Building a Better Race: Epistemic Resistance and Homogeneity In the Works of W.E.B Du Bois and Ernest A. Hooton
Wells, Thomas Reese
Patterson, Robert J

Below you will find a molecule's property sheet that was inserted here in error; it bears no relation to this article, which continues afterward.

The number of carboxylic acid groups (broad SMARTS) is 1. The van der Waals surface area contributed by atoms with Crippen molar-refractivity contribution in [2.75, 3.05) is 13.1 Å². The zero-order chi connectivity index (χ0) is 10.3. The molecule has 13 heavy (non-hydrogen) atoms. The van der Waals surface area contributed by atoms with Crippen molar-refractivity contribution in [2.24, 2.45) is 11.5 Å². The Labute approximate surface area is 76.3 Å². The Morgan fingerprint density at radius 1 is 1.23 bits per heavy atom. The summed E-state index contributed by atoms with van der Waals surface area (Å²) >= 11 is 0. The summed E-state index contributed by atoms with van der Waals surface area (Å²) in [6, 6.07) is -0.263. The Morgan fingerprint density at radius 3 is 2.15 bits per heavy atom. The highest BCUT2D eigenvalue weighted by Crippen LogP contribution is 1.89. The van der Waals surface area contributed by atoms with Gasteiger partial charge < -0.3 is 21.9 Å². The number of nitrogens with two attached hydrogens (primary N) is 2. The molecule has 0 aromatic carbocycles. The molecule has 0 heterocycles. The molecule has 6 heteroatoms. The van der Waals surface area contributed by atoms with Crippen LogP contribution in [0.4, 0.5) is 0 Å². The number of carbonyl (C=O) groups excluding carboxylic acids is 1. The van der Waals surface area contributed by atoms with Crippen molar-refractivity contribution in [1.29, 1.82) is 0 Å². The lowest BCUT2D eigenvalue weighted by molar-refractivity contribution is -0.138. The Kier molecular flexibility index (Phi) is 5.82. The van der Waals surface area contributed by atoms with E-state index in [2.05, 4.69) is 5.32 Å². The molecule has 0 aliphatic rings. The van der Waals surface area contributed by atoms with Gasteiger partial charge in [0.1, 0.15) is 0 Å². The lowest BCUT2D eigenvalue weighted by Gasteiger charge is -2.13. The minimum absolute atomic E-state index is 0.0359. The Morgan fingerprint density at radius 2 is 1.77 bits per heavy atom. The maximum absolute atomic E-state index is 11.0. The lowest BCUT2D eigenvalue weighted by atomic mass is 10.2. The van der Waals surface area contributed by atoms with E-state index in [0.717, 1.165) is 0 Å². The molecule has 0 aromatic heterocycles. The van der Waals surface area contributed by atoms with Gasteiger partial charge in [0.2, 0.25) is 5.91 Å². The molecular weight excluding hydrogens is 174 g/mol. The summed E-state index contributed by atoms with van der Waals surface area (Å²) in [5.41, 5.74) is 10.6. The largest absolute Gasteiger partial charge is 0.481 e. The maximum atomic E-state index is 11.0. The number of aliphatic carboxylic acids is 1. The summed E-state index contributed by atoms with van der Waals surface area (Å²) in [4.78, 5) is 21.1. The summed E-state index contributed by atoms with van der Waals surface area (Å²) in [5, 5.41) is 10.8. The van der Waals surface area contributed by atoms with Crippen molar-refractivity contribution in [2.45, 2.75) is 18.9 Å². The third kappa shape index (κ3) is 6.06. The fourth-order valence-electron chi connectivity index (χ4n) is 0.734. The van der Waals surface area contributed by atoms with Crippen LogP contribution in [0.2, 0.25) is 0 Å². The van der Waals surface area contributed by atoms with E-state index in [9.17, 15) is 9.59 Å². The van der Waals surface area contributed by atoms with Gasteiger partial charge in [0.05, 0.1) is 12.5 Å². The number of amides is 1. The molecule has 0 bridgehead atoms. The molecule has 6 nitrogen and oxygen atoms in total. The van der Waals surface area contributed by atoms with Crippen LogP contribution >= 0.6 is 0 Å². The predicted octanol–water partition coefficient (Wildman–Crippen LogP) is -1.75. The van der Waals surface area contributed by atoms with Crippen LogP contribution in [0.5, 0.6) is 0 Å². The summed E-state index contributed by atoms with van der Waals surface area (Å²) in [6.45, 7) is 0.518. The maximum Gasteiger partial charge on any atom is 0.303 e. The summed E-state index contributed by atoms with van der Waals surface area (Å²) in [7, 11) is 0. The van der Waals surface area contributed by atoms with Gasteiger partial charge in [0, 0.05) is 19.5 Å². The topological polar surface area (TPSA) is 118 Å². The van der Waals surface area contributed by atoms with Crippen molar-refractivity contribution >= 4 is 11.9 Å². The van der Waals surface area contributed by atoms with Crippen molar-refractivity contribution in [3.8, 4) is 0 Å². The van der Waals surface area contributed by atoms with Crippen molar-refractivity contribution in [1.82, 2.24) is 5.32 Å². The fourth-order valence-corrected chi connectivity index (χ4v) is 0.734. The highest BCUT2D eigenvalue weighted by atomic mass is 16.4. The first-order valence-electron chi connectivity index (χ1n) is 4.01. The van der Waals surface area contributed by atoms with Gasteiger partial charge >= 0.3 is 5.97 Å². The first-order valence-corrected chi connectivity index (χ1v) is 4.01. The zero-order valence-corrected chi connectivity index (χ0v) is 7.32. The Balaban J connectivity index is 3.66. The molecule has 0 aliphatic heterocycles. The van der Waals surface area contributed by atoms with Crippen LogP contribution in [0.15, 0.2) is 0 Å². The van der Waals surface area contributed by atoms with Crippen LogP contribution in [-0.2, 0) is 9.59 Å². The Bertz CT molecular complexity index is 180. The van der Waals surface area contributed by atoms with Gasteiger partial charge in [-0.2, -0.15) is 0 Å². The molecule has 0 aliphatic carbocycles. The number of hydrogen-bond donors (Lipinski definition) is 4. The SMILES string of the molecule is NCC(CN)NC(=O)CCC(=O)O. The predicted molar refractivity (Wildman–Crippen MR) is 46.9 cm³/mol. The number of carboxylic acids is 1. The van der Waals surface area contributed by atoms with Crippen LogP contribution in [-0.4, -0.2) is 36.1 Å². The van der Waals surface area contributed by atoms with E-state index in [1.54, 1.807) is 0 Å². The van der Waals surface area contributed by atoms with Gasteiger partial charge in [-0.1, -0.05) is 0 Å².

My thesis is concerned with the politics and practice of right reproduction and eugenics in the early 20th century, specifically centered on the political thought of two American intellectuals, W.E.B Du Bois and Ernest Hooton. For these two thinkers, the reproduction of race in the right way was integral to the survival of each population. Part one of the paper is concerned with the race thinking of two intellectuals and how that thinking connects to the “science” of eugenics; I will explain what eugenics is, and situate biographical sketches of W.E.B Du Bois and Ernest Hooton within this narrative. In part two, I close read a piece of science fiction by each thinker, and through that close reading I identify several compelling pieces of anecdotal evidence that are theoretically critical to understanding the idea that this paper engages with in part three, the culminating argument of this entire work: using standpoint theory as a foundation, I will argue that W.E.B Du Bois' presence in the larger conversation about the use and utility of eugenics (in his case, a strong interest in positive eugenics) actively assisted in the expansion and eventual abandonment of the idea itself.
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